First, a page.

As is fitting in the week of the 75th anniversary of VE Day, I’ve been wallowing in 1945. Not I hasten to add the Daily Mail version, the bollocks-to-lockdown festival of bunting and belligerence in order to celebrate what they somehow contrived to call the ‘British victory over Europe’. The 1945 I’ve been immersed in is far lovelier: Jan Morris’ take on New York at the end of the war.
Her book Manhattan ’45 has sat unread on my shelves for years, and I’m so glad that I left it until now. Lockdown stir craziness has hit hard this last week, as it seems to have done for almost everyone I know. To travel somewhere else, and to the world’s most thrilling city no less, at the possible apex of its story, has been such a boost. Armchair travel across the miles and the decades too, and all in the best possible company.
Jan can make a stroll around Pwllheli sound breathlessly exciting, so with raw material as rich as this, the exhilaration is eye-popping. She starts at the Hudson docks, as the requisitioned liners bring GIs home from war-torn Europe, back to the old country that’s really a new country, their swagger – and the city’s too – corked like fine champagne, fit and ready to pop.
NYC as the world’s first true melting pot is lavishly recreated, its characters brought back to larger-than-life. One is photographer Usher Fellig, a refugee from Poland, nicknamed Weegee (from Ouija board, because he often beat the authorities to a photo-worthy incident; some suspected hoodoo). His images are the perfect counterpoint to Jan’s prose; amongst this selection VE Day is captured in the broad grins and victory signs of the habitués and residents of Chinatown. Weird that Chinese New Yorkers should be so excited about Britain beating Europe…
Jan Morris first visited New York in 1953, and is of course still with us, aged 93 and living as she has done for nearly sixty years on the Llŷn peninsula. Aside from the eternal truth that any time spent in her company, on the page or in person, is time richly rewarded, I wanted this week to be in the presence of someone who experienced the war for real, and who fought in it.
There are so few of them left, the generation that experienced it as young adults. Those that saw fascism full in the face have acted as an anchor on us all, but as they slip away and the anchor is pulled, it is no surprise that we are once again drifting into those same shark-infested waters.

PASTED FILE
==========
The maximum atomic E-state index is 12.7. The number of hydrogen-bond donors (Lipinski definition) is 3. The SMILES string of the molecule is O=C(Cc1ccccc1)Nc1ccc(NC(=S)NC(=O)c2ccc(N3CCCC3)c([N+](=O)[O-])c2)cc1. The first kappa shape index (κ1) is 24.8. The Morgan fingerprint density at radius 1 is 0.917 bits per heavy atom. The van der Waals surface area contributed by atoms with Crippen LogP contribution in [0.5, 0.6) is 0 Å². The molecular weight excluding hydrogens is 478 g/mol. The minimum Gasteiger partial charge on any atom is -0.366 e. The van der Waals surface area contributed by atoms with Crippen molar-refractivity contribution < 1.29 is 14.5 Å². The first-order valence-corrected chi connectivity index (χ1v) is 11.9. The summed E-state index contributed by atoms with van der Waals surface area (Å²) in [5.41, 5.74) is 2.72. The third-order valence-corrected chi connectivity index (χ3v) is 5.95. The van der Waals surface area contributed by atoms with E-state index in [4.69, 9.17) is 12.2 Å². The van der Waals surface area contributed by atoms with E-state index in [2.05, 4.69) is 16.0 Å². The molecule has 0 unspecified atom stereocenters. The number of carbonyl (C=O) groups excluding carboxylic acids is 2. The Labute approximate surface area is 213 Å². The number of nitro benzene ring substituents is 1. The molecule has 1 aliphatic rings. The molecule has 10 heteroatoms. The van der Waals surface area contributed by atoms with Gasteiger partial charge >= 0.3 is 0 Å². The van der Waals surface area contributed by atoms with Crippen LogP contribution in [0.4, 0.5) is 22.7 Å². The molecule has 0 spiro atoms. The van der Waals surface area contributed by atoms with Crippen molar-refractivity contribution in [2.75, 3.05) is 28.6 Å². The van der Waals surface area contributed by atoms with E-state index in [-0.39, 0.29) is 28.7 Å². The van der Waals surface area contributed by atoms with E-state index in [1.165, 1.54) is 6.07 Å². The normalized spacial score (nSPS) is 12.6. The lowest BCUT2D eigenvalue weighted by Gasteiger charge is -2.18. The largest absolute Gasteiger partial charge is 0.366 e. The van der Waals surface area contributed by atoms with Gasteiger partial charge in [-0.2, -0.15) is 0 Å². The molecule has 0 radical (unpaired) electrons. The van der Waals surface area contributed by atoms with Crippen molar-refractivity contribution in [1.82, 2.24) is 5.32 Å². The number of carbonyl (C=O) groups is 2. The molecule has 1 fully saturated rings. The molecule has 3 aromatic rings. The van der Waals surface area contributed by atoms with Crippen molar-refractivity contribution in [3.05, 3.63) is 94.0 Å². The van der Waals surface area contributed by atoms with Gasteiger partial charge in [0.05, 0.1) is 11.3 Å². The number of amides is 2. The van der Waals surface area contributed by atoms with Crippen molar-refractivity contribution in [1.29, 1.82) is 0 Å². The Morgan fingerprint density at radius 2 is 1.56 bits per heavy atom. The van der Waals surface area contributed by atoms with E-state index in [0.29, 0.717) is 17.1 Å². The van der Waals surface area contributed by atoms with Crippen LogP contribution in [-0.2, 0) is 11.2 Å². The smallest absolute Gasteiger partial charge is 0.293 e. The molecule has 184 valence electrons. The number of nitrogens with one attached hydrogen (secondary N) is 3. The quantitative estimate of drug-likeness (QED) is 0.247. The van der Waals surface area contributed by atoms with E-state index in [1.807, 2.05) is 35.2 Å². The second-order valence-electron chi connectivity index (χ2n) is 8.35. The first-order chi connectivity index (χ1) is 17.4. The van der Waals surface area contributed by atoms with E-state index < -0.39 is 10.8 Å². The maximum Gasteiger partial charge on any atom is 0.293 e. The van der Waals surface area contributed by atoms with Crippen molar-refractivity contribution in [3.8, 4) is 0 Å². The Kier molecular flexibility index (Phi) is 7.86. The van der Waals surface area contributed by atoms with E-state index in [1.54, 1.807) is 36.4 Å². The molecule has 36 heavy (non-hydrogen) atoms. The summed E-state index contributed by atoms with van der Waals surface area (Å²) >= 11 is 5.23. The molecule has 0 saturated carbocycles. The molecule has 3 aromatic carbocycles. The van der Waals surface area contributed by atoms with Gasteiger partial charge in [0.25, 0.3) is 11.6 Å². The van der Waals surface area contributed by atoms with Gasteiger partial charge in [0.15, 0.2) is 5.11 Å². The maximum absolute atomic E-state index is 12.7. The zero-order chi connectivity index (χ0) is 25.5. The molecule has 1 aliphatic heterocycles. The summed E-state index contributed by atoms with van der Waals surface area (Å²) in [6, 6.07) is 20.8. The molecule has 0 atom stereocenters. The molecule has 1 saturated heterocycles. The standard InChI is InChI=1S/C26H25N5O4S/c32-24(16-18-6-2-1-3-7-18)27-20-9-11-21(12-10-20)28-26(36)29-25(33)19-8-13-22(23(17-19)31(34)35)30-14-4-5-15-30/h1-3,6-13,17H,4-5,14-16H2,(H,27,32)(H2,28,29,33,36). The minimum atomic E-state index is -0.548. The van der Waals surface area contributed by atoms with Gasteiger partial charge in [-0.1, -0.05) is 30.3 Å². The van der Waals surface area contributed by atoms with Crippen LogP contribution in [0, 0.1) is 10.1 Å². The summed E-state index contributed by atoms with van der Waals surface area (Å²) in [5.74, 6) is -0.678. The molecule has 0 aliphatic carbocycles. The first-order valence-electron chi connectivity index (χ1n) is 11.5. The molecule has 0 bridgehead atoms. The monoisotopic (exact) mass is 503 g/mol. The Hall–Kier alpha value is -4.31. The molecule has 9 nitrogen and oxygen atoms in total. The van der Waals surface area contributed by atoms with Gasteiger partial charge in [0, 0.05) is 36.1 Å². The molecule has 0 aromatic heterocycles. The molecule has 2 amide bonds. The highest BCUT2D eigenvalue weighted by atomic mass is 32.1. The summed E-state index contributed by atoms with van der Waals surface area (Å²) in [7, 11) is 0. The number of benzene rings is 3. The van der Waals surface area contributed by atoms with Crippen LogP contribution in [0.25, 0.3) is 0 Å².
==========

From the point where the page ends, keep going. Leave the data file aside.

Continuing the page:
Manhattan ’45 is the spirit of that generation, of optimism, internationalism, co-operation and relentless determination to improve the world for those following in their wake. Those noble qualities are what I want to spend today quietly pondering and honouring, because they are in such danger of being trampled to death in the stampede of saccharine and sentimental exceptionalism that pretty much drives our entire public discourse these days – even at times of real crisis like this. The UK’s woeful response to coronavirus came from precisely this same place.
After the war, we allowed the future to become our dominant force, rather than the past. It didn’t last, of course; it couldn’t. The past, or at least a bastardised version of it, is a religion on this foggy little rock. Post-war futurist thinking limped on into the 1970s, but the oil crisis delivered a fatal blow, before Murdoch and Thatcher swept in to flog off the ruins, wrapped in nostalgia, tradition and the flag.
Perhaps we in Powys have to share some responsibility here too: enthusiasm for the frou-frou of Laura Ashley didn’t come out of thin air. Though the company has gone, her winsome Victoriana still rages, and has mutated right across the spectrums of age and gender.
Go to any city these days, and there in the wannabe hipster enclave will be innumerable apothecaries and emporia, and restaurants called things like Mr Wotherbury’s Chop Tavern, run by two bearded boys called Toby and Tom who look like their own great-grandfathers. I’ll have the Peaky Blinders and chips, please, with a side order of Farage’s Strictly Unmixed Slaw.